Full Cicada Moon

Book review by
Amanda Nojadera, Common Sense Media
Full Cicada Moon Book Poster Image
Girl beats stereotypes in powerful free-verse novel.

Parents say

age 11+
Based on 1 review

Kids say

age 10+
Based on 3 reviews

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A lot or a little?

The parents' guide to what's in this book.

Educational Value

Several events in American history are mentioned, such as the Apollo 11 mission, Pearl Harbor and the Japanese internment camps, the Vietnam War, the civil rights movement, the assassinations of President John F. Kennedy and Dr. Martin Luther King Jr., and more. A pronunciation guide and glossary at the back help readers learn the meaning of Japanese words and phrases.

Positive Messages

Mimi's dad raises her to be kind, respectful, and persistent, which affects the way she handles racism and gender inequality. Her parents teach her to have the courage to love herself instead of letting fear and loneliness determine her self-worth. Kids shouldn't let their race or gender prevent them from pursuing their interests.

Positive Role Models & Representations

Mimi is smart, passionate, and courageous. She never lets people belittle her dream of becoming an astronaut. Her courage to fight for gender equality inspires her entire eighth grade class to engage in civil disobedience. Mimi's parents are incredibly supportive and help shape her identity, self-esteem, and self-confidence. Mimi appreciates that Timothy doesn't ask her racist questions and that he's willing to teach her how to use power tools if Mimi's dad will teach him how to cook. Mimi's science teacher, Mrs. Stanton, fosters Mimi's interest in science and signs her up for a scholarship. 


Two boys get into a fistfight at a middle school dance.


Mimi and Stacey talk about having crushes on boys.


Stacey talks about wanting to "cuss people out," and the girls refer to someone as a "jerk." Mimi teaches two of her classmates the Japanese word "baka," which means "silly" or "foolish."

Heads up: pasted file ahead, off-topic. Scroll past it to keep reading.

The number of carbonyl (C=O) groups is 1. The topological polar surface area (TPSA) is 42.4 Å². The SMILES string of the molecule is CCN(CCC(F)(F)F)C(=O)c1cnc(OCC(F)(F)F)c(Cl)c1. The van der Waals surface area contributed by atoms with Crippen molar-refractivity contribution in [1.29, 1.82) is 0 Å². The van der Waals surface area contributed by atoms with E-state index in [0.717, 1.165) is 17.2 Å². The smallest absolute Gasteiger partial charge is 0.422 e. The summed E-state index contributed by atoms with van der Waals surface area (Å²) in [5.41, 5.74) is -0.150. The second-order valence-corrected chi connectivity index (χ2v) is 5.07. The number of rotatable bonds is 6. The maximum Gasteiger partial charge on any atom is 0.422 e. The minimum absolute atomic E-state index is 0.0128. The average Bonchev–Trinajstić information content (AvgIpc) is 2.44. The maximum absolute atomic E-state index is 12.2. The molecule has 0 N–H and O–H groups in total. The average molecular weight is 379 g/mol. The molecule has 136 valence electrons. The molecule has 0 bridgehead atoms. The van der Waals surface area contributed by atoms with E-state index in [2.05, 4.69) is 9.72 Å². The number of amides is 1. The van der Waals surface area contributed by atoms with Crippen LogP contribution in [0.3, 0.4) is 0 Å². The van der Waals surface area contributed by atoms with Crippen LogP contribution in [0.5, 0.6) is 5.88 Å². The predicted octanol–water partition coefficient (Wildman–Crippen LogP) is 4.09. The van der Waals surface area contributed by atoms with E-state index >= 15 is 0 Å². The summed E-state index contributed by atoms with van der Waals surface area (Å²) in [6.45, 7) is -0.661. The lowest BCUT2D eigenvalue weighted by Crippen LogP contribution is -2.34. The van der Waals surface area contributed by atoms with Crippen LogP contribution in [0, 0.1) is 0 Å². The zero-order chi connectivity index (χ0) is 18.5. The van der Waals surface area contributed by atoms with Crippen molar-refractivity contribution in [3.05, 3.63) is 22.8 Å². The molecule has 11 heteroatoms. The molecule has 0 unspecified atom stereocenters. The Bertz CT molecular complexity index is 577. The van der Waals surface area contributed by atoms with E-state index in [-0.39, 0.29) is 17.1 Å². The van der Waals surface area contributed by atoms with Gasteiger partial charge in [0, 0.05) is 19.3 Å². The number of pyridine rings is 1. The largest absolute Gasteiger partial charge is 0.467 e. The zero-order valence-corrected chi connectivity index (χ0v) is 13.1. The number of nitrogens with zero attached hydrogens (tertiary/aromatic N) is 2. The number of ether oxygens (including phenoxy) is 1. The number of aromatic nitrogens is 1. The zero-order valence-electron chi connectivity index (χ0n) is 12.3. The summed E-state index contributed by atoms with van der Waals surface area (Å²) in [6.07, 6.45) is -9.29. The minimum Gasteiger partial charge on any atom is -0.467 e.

Popular '60s magazines and products mentioned, including Time, Life, Coke, and Life Savers; the Temptations, Dick Clark, Walter Cronkite; TV shows Bewitched and Hogan's Heroes.

Drinking, Drugs & Smoking

What parents need to know

Parents need to know that Full Cicada Moon is a free-verse novel about 12-year-old Mimi Yoshiko Oliver, a half-African American, half-Japanese girl who dreams of becoming an astronaut when she's older. Set in 1969, the book references important events in American history: the lunar landing, the civil rights movement, Pearl Harbor, the Vietnam War, and so on. Many characters encourage Mimi to pursue her dreams despite the racism and gender inequality she experiences in her new community and school. The only violence is two boys fighting at a middle school dance.

User Reviews

  • Parents say
  • Kids say
Adult Written bySunina May 15, 2019

Must Read

A girl struggling to fit in in a new town in the 1960s. My daughter and I read it together. So so good. Should be required reading in school in my opinion.
Teen, 14 years old Written byA reveiw December 30, 2020

A great and inspiring book!

I read this and loved how inspiring it was. It was way worth the read. I would defiantly recommend it.
Teen, 17 years old Written bytanu sahni July 3, 2020

Great Book

No matter what age, this book is amazing. Teaches you a lot about race and gender discrimination. The main character is realistic and also a genuine person. Its... Continue reading

What's the story?

Set in 1969, FULL CICADA MOON tells the story of 12-year-old Mimi Yoshiko Oliver, a half-African American, half-Japanese aspiring astronaut whose family moves from Berkeley, California, to a predominately white small town in Vermont. Judged by the community because of her skin color and teased by her classmates because of her interest in science competitions and shop class, Mimi never loses sight of her dreams no matter how many times others try to discourage her. In a world that's constantly trying to tell her whom she should be, Mimi's refusal to conform not only helps her overcome racial and gender stereotypes but also lets others know how she wants to be defined.

Is it any good?

Marilyn Hilton's thought-provoking free-verse novel is an inspiring coming-of-age story for middle schoolers. She delicately weaves American history into the story, and the deliberate placement of words on the page beautifully captures Mimi's emotions and her view of the world. Being the new kid is always difficult -- especially when you're judged by your race and gender -- but Mimi learns to respectfully push the boundaries by uniting her classmates through an act of civil disobedience. Her courage and determination can empower kids, especially girls, to embrace the sciences and their own dreams.

Talk to your kids about ...

  • Families can talk about the difference between our era and the 1960s. How does Full Cicada Moon mirror what's happening in the world today?

  • Why do you think the author chose to write this story in free-verse poetry? Was it easier or harder for you read in this form? How would the book have been different if it had been written in prose?

  • Check out these websites, apps, games, books, and TV shows to spark kids' interest in STEM topics and careers.

Book details

Our editors recommend

For kids who love poetry and middle school stories

Themes & Topics

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